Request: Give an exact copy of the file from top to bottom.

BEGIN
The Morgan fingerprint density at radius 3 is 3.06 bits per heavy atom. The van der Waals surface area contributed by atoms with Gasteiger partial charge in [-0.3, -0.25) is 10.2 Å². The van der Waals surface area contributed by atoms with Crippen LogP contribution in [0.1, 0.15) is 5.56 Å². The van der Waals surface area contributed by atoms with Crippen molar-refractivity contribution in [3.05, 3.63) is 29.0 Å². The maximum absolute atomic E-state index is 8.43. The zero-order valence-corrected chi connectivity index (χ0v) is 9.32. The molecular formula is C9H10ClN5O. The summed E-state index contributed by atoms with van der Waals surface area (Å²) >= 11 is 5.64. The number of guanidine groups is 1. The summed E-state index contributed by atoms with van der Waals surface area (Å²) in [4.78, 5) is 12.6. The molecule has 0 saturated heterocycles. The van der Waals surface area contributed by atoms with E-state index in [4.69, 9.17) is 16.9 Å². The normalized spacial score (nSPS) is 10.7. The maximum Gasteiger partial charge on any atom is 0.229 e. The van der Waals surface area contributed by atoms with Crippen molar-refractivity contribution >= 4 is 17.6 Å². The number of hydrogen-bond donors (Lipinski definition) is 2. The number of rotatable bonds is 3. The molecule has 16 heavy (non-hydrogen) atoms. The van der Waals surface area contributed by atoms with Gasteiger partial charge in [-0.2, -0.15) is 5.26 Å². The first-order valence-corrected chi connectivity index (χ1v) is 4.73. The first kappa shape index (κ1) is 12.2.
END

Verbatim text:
The Morgan fingerprint density at radius 3 is 3.06 bits per heavy atom. The van der Waals surface area contributed by atoms with Gasteiger partial charge in [-0.3, -0.25) is 10.2 Å². The van der Waals surface area contributed by atoms with Crippen LogP contribution in [0.1, 0.15) is 5.56 Å². The van der Waals surface area contributed by atoms with Crippen molar-refractivity contribution in [3.05, 3.63) is 29.0 Å². The maximum absolute atomic E-state index is 8.43. The zero-order valence-corrected chi connectivity index (χ0v) is 9.32. The molecular formula is C9H10ClN5O. The summed E-state index contributed by atoms with van der Waals surface area (Å²) >= 11 is 5.64. The number of guanidine groups is 1. The summed E-state index contributed by atoms with van der Waals surface area (Å²) in [4.78, 5) is 12.6. The molecule has 0 saturated heterocycles. The van der Waals surface area contributed by atoms with E-state index in [4.69, 9.17) is 16.9 Å². The normalized spacial score (nSPS) is 10.7. The maximum Gasteiger partial charge on any atom is 0.229 e. The van der Waals surface area contributed by atoms with Crippen molar-refractivity contribution >= 4 is 17.6 Å². The number of hydrogen-bond donors (Lipinski definition) is 2. The number of rotatable bonds is 3. The molecule has 16 heavy (non-hydrogen) atoms. The van der Waals surface area contributed by atoms with Gasteiger partial charge in [-0.2, -0.15) is 5.26 Å². The first-order valence-corrected chi connectivity index (χ1v) is 4.73. The first kappa shape index (κ1) is 12.2.